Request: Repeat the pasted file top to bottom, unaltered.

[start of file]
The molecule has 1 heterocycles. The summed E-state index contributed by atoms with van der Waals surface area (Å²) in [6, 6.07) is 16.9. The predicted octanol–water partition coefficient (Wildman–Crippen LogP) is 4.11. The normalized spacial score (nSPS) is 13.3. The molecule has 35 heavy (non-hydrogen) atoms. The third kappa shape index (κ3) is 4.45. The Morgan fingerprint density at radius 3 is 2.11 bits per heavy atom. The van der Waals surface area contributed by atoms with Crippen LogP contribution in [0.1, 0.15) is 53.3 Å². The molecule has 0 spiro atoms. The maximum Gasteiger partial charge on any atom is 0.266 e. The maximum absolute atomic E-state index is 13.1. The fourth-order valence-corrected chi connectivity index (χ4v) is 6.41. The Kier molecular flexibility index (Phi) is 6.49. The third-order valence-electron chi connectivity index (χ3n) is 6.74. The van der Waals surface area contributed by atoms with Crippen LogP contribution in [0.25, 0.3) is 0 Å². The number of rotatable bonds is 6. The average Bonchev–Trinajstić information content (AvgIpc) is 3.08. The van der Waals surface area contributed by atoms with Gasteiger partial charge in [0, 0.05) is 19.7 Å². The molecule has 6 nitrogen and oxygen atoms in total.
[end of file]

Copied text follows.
The molecule has 1 heterocycles. The summed E-state index contributed by atoms with van der Waals surface area (Å²) in [6, 6.07) is 16.9. The predicted octanol–water partition coefficient (Wildman–Crippen LogP) is 4.11. The normalized spacial score (nSPS) is 13.3. The molecule has 35 heavy (non-hydrogen) atoms. The third kappa shape index (κ3) is 4.45. The Morgan fingerprint density at radius 3 is 2.11 bits per heavy atom. The van der Waals surface area contributed by atoms with Crippen LogP contribution in [0.1, 0.15) is 53.3 Å². The molecule has 0 spiro atoms. The maximum Gasteiger partial charge on any atom is 0.266 e. The maximum absolute atomic E-state index is 13.1. The fourth-order valence-corrected chi connectivity index (χ4v) is 6.41. The Kier molecular flexibility index (Phi) is 6.49. The third-order valence-electron chi connectivity index (χ3n) is 6.74. The van der Waals surface area contributed by atoms with Crippen LogP contribution in [0.25, 0.3) is 0 Å². The number of rotatable bonds is 6. The average Bonchev–Trinajstić information content (AvgIpc) is 3.08. The van der Waals surface area contributed by atoms with Gasteiger partial charge in [0, 0.05) is 19.7 Å². The molecule has 6 nitrogen and oxygen atoms in total.